Interestingly, the overall spectral shape of the central part of the LAB displayed in Fig. 6 is asymmetric, with a steep blue side and a less abrupt red side. This typically results from radiative transfer in the interstellar matter (ISM) of LAE galaxies (see, e.g., Fig. 13 of Kashikawa et al. 2011 and Fig. 5 of Hu et al. 2010). This shape is generally interpreted as the result of radiative transfer in an expanding medium (Verhamme et al. 2008; Hashimoto et al. 2015; Karman et al. 2017; Yang et al. 2017a).

The crucial point here is that in case of transfer in an expanding medium, the peak of the Lyα emission is shifted to the red with respect to the systemic velocity of the emitting galaxy (Yang et al. 2017b; Erb et al. 2014). Furthermore, the shift is roughly proportional to the H i column density (Hashimoto et al. 2015, Fig. 11). Now, when we consider the relative velocities of the PDLA, LAB, and QSO as summarized in Fig. 18, we see that the average LAB emission line lies redward of the PDLA, but blueward of the QSO6 (even when we admit zQSO = 3.092, which would place it at v = 714 km s-1). However, in the case of an expanding medium centered on the QSO, one would expect the reverse, namely the QSO to lie blueward of the LAB emission line. The respective positions of the PDLA and the LAB are quite consistent with an expanding medium centered on the PDLA rather than on the QSO. This is true even quantitatively, since according to the hydrogen column density versus Lyα line redshift relation mentioned above, we have Δv ~ 400 − 500 km s-1 for the PDLA column density log N(H i) =20.9 found in Eq. (8); this is fully consistent with the ~ 470 km s-1 shift we see in Fig. 18.

thumbnail Fig. 18

Schematic view of the positions of the PDLA, LAB, and QSO along the velocity axis. The PDLA redshift (determined with metallic lines) was adopted as the origin because of its excellent precision. The QSO lies beyond the LAB, while the asymmetry of the LAB emission line would suggest the reverse when we assume the model of a QSO that is surrounded by an expanding medium.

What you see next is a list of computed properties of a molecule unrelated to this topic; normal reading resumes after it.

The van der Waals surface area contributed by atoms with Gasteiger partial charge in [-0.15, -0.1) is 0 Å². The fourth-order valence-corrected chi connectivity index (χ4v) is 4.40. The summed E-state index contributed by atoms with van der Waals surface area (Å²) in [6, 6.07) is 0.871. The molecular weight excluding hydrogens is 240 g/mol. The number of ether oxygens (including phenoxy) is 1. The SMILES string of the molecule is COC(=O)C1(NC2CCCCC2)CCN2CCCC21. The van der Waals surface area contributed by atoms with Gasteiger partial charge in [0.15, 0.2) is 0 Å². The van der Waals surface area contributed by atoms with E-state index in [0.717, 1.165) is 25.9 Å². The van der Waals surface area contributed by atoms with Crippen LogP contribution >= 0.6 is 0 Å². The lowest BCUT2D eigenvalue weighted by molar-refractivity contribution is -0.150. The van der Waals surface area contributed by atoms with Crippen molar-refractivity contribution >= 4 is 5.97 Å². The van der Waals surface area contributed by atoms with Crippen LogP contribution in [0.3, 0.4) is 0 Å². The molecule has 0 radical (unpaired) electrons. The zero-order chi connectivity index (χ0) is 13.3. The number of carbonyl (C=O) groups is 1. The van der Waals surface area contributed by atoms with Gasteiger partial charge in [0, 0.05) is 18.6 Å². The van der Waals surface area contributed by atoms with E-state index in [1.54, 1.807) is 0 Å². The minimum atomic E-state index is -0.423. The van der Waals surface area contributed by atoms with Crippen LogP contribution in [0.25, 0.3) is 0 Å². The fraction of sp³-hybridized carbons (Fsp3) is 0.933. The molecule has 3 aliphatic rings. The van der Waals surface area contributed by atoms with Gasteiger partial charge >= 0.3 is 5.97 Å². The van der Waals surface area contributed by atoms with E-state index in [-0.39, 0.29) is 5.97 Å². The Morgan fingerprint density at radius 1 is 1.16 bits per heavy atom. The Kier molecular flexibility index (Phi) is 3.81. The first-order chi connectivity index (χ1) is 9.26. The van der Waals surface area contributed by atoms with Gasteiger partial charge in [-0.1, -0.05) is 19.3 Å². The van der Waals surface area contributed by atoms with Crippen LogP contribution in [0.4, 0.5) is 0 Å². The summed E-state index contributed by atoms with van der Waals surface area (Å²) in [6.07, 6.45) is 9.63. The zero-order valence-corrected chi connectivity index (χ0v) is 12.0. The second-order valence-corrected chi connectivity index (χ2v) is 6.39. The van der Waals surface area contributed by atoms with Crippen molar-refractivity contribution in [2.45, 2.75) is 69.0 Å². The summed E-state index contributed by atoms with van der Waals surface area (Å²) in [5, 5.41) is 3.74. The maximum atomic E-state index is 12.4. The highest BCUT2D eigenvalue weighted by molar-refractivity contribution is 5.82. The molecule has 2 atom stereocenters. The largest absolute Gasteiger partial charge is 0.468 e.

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Thus far, we have neglected the details of the “velocity” field displayed in Fig. 8 and assumed that the bright central part of the LAB can be interpreted as an unresolved expanding medium. To explore how far the Lyα line asymmetry depends on position within the LAB, we show in Fig. 19 the line spatially integrated on three 8 × 6 spaxel rectangles that are arranged contiguously from south to north; the first rectangle covers negative velocities (see Fig. 8), while the other two, lying just to the south and to the north of the QSO, cover positive velocities. In spite of the overall velocity difference, each Lyα profile displays a similar asymmetry, with a steep blue side and a more gradual red side. Thus, the skewness of the average line (integrated on the whole LAB) cannot be explained by the addition of symmetric lines shifted according to the velocity field, and the expanding medium picture remains essentially valid.

thumbnail Fig. 19

Lyα line profiles spatially integrated on rectangles covering 8 × 6 spaxels. The coordinates of the lower left and upper right corners of the rectangles are given, the [1, 1] spaxel being the lower left one in each panel of Fig. 8; the positions of the rectangles are also shown in the inset. The blue, red, and magenta curves refer to the southern, middle, and northern rectangle, respectively.